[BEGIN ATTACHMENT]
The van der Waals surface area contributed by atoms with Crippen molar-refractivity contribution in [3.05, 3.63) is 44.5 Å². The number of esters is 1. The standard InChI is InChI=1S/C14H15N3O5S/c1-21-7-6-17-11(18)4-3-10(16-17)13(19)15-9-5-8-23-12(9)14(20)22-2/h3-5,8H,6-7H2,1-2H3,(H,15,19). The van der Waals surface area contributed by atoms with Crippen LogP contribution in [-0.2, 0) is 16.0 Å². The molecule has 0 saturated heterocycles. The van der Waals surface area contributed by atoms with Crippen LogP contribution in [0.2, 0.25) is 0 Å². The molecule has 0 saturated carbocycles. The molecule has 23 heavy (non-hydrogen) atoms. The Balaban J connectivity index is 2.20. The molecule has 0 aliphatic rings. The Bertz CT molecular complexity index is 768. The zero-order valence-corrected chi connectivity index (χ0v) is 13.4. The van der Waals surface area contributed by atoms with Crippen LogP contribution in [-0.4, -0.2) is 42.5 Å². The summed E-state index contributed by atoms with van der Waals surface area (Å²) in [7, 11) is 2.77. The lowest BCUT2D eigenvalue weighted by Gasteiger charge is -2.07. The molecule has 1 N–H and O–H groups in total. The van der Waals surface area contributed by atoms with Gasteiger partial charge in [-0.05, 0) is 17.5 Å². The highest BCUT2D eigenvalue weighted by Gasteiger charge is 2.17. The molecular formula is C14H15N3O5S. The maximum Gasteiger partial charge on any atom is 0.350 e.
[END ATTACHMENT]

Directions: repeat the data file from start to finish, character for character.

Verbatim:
The van der Waals surface area contributed by atoms with Crippen molar-refractivity contribution in [3.05, 3.63) is 44.5 Å². The number of esters is 1. The standard InChI is InChI=1S/C14H15N3O5S/c1-21-7-6-17-11(18)4-3-10(16-17)13(19)15-9-5-8-23-12(9)14(20)22-2/h3-5,8H,6-7H2,1-2H3,(H,15,19). The van der Waals surface area contributed by atoms with Crippen LogP contribution in [-0.2, 0) is 16.0 Å². The molecule has 0 saturated heterocycles. The van der Waals surface area contributed by atoms with Crippen LogP contribution in [0.2, 0.25) is 0 Å². The molecule has 0 saturated carbocycles. The molecule has 23 heavy (non-hydrogen) atoms. The Balaban J connectivity index is 2.20. The molecule has 0 aliphatic rings. The Bertz CT molecular complexity index is 768. The zero-order valence-corrected chi connectivity index (χ0v) is 13.4. The van der Waals surface area contributed by atoms with Crippen LogP contribution in [-0.4, -0.2) is 42.5 Å². The summed E-state index contributed by atoms with van der Waals surface area (Å²) in [7, 11) is 2.77. The lowest BCUT2D eigenvalue weighted by Gasteiger charge is -2.07. The molecule has 1 N–H and O–H groups in total. The van der Waals surface area contributed by atoms with Gasteiger partial charge in [-0.05, 0) is 17.5 Å². The highest BCUT2D eigenvalue weighted by Gasteiger charge is 2.17. The molecular formula is C14H15N3O5S. The maximum Gasteiger partial charge on any atom is 0.350 e.